Rejoice! Seaweed That Tastes Like Bacon!

Rejoice! Seaweed That Tastes Like Bacon!

Pop the champagne!

Vegetarians rarely recieve much news worth celebrating. After all, over the past decade, the number of livestock on factory farms in the United States has risen by 20 percent.

But for those vegetarians long tempted by odiferous bacon, there's finally some celebratory news: Oregon State University researchers, led by Chris Langdon, recently announced they’ve patented a new strain of dulse algae that is protein rich; an excellent source of minerals, vitamins and antioxidants; grows quickly; and, the cherry on top: tastes like bacon.

At first Langdon’s team was growing the dulse as feed for abalone, but now his team has refocused their efforts on creating a line of products aimed at human consumption.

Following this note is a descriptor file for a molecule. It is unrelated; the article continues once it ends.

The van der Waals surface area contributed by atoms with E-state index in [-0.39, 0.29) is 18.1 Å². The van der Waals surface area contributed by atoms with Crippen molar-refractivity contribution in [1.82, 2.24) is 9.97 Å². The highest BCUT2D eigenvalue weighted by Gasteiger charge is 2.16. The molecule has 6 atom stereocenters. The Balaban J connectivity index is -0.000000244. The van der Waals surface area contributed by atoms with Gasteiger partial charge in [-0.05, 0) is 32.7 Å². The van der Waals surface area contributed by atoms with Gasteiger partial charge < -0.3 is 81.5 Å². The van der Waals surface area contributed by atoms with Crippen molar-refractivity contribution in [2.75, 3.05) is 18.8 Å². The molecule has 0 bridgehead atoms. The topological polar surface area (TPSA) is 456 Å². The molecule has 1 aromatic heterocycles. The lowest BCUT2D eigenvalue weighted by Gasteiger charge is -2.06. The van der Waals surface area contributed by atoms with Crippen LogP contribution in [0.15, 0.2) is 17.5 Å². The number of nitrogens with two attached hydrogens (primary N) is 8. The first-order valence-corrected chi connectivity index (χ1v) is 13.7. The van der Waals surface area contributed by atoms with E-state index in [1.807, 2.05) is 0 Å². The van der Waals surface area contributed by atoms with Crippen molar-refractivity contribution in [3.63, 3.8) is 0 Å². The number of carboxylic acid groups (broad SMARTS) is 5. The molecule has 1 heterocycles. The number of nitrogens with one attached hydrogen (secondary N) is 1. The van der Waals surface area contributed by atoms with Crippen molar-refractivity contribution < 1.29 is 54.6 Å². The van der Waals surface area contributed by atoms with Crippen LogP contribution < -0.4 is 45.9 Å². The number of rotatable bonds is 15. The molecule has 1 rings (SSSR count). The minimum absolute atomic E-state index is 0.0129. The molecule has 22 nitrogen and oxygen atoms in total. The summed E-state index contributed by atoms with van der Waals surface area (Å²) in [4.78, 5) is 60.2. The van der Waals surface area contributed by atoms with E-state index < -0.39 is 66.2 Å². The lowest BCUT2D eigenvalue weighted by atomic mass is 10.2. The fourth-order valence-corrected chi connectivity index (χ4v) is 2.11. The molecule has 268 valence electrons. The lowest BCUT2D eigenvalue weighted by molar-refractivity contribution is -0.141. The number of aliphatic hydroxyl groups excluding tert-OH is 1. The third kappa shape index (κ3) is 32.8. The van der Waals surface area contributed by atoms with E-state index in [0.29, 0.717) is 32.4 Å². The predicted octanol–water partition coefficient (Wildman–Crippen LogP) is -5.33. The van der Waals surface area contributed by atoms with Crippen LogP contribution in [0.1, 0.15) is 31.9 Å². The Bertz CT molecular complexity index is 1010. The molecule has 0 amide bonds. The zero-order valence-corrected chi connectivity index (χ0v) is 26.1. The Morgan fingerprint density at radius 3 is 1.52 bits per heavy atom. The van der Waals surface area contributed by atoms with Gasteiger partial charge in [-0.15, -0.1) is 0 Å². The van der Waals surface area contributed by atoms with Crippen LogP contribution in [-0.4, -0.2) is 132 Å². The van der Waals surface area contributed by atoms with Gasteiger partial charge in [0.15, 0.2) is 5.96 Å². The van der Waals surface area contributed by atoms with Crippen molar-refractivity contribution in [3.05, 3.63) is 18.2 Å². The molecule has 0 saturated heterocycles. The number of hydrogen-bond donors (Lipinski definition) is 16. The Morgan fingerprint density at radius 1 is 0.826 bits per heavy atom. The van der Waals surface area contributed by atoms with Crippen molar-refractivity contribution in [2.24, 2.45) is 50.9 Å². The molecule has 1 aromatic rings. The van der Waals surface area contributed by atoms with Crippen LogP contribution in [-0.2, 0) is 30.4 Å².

Oregon State University explains:

"Langdon’s change in perspective about dulse was triggered by a visit by Chuck Toombs, a faculty member in OSU’s College of Business, who stopped by Langdon’s office because he was looking for potential projects for his business students. He saw the dulse growing in bubbling containers outside of Langdon’s office and the proverbial light went on.

'Dulse is a super-food, with twice the nutritional value of kale,' Toombs said. “And OSU had developed this variety that can be farmed, with the potential for a new industry for Oregon.'

Toombs began working with OSU’s Food Innovation Center in Portland, where a product development team created a smorgasbord of new foods with dulse as the main ingredient. Among the most promising were a dulse-based rice cracker and salad dressing.

The research team received a grant from the Oregon Department of Agriculture to explore dulse as a “specialty crop” – the first time a seaweed had made the list, according to Food Innovation Center director Michael Morrissey.”

Toomb’s MBA students are now creating a marketing plan for a line of speciality foods dependent on a new aquaculture industry while the Food Innovation Center researches dulse-based recipes and products with the 20-30 pounds Langdon produces a week.


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